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Getting my web content from my clients ON TIME.

Motivation clients, getting all the required information on time

     
4:12 am on Jul 12, 2005 (gmt 0)

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How can I moivate my clients to get there content to me on time. I have a few guidlines in my contract, but they don't seem to work. My clients continue to drag their feet and keep the project on hold. During consultation I give the client 7 days before the project date to get everything together. Here's an excerpt from my contract (is seems a little harsh and I may have to change it):

"Communication & Availability: Communication between the client and us is very important. The client should be reachable either through email or over the phone (most of the time). The client is to understand that this is a group project with both sides working towards the finished goal. We demand direct communication within a timely manner. We always require the guidance of the client."

"Unavailable Client & Incomplete Information: We strive to complete all our projects on time; but it depends (mostly) on the productivity and participation of the client. In the event, at the start of and / or during an open project, a client becomes become unavailable for 3 days or more, with or without initial notice, and /or the client delivers incomplete or late information, the client’s account may become closed. There will be no refund and the client will have to reopen the project at another time with a 10% restart fee. Rescheduling an unfinished project could take weeks or months."

I'm thinking of giving the client a discount on their project for getting all there content to me on time.

What do you think? What suggestions do you guys have? Have you dealt this before, even after explaining and giving the client enough time to get their content to you?

2:42 pm on July 12, 2005 (gmt 0)

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Maybe you should tell them in advance what the revised completion date will be, if they're late with the content? That might provide some incentive.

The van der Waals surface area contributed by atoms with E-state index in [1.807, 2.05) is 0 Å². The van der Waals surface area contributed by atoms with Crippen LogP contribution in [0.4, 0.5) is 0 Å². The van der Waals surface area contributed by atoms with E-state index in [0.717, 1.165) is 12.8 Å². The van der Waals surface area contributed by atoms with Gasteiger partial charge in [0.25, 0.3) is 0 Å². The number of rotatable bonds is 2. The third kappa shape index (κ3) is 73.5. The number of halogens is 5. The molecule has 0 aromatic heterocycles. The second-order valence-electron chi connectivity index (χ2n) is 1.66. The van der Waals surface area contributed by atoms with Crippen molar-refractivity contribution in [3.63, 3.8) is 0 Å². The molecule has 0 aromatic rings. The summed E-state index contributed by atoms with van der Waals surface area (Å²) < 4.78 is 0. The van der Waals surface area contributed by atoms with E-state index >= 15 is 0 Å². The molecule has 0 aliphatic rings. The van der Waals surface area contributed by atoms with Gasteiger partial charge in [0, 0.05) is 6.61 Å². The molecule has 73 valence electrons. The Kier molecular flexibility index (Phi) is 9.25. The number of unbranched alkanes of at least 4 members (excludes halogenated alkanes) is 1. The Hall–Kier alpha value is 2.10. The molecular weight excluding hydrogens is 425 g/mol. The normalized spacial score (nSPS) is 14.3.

a.

2:49 pm on July 12, 2005 (gmt 0)

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Neal: I have had the same problem in the past.

In my contracts I have something similar to yours, except that I give the client 5 business days to get back to me with necessary information, approvals, etc. I also include the development timeline in the contract so the client has no excuse that I've "thrown this on them suddenly," or some such thing.

I stipulate a 50% deposit due up front and if the client fails to get necessary items to me within the 5 business day grace period that it is at my discretion to cancel the project and keep the deposit for damages and time already spent on the project.

I haven't had to resort to that yet, but it is frustrating. I've had a site completely finished and waiting to go LIVE for almost two months now. All waiting on some FTP information from the client. Final payment is in hand, so its not like I'm waiting on the money. Just want to see the site finally up.

Discounts for on-time submission would be interesting. But should you have to discount something that should be done anyway?

11:12 am on July 13, 2005 (gmt 0)

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WebmasterWorld Senior Member vincevincevince is a WebmasterWorld Top Contributor of All Time 10+ Year Member

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Maybe ensure that such delays don't delay payment.

i.e. deadline set for 30 days from start of project.

Client delays project by 10 days = final payment still due after 30 days from start, even though the project won't be finished for another 10 days.

That way you will still get your payment on time, you'll just have your workload delayed.

3:43 am on July 14, 2005 (gmt 0)

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Maybe ensure that such delays don't delay payment.

i.e. deadline set for 30 days from start of project.

Client delays project by 10 days = final payment still due after 30 days from start, even though the project won't be finished for another 10 days.

That way you will still get your payment on time, you'll just have your workload delayed.

This is the solution I opt for. I don't attach payments to production milestones for the very reason you started this thread.

Also, you need to manage expectations up front. Chances are, the client underestimated how difficult gathering content would be. I like to let clients know that everyone struggles with getting content put together. It also helps to get the client to commit to a specific day you can count on content arriving, such as "Next Tuesday," rather than, "Sometime next week," or "whenever you have it ready."

 

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